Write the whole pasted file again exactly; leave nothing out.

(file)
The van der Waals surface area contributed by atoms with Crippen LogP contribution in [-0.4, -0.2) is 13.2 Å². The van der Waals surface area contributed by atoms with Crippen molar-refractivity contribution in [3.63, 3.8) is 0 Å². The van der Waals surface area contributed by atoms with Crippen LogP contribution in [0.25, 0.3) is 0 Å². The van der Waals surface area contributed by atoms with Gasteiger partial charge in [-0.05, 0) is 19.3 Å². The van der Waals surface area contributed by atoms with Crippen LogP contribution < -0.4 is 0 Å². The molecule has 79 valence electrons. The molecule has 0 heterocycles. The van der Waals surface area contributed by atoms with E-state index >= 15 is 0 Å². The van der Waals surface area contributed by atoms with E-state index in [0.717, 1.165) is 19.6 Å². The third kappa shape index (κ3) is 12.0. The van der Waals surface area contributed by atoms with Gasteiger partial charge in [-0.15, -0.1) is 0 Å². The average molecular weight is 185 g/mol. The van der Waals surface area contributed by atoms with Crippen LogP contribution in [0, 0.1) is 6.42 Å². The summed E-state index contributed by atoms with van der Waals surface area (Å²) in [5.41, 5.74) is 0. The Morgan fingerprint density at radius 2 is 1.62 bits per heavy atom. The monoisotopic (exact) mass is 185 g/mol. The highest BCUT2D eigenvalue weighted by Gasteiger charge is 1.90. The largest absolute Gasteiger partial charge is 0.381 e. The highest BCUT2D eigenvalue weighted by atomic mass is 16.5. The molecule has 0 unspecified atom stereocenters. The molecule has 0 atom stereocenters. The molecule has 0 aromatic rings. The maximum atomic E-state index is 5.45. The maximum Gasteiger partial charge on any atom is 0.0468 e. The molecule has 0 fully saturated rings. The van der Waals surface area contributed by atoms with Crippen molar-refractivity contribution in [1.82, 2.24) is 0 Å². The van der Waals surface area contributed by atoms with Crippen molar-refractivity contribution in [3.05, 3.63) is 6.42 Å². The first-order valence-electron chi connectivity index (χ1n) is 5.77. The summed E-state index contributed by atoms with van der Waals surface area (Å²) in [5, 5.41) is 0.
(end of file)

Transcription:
The van der Waals surface area contributed by atoms with Crippen LogP contribution in [-0.4, -0.2) is 13.2 Å². The van der Waals surface area contributed by atoms with Crippen molar-refractivity contribution in [3.63, 3.8) is 0 Å². The van der Waals surface area contributed by atoms with Crippen LogP contribution in [0.25, 0.3) is 0 Å². The van der Waals surface area contributed by atoms with Gasteiger partial charge in [-0.05, 0) is 19.3 Å². The van der Waals surface area contributed by atoms with Crippen LogP contribution < -0.4 is 0 Å². The molecule has 79 valence electrons. The molecule has 0 heterocycles. The van der Waals surface area contributed by atoms with E-state index >= 15 is 0 Å². The van der Waals surface area contributed by atoms with E-state index in [0.717, 1.165) is 19.6 Å². The third kappa shape index (κ3) is 12.0. The van der Waals surface area contributed by atoms with Gasteiger partial charge in [-0.15, -0.1) is 0 Å². The average molecular weight is 185 g/mol. The van der Waals surface area contributed by atoms with Crippen LogP contribution in [0, 0.1) is 6.42 Å². The summed E-state index contributed by atoms with van der Waals surface area (Å²) in [5.41, 5.74) is 0. The Morgan fingerprint density at radius 2 is 1.62 bits per heavy atom. The monoisotopic (exact) mass is 185 g/mol. The highest BCUT2D eigenvalue weighted by Gasteiger charge is 1.90. The largest absolute Gasteiger partial charge is 0.381 e. The highest BCUT2D eigenvalue weighted by atomic mass is 16.5. The molecule has 0 unspecified atom stereocenters. The molecule has 0 atom stereocenters. The molecule has 0 aromatic rings. The maximum atomic E-state index is 5.45. The maximum Gasteiger partial charge on any atom is 0.0468 e. The molecule has 0 fully saturated rings. The van der Waals surface area contributed by atoms with Crippen molar-refractivity contribution in [1.82, 2.24) is 0 Å². The van der Waals surface area contributed by atoms with Crippen molar-refractivity contribution in [3.05, 3.63) is 6.42 Å². The first-order valence-electron chi connectivity index (χ1n) is 5.77. The summed E-state index contributed by atoms with van der Waals surface area (Å²) in [5, 5.41) is 0.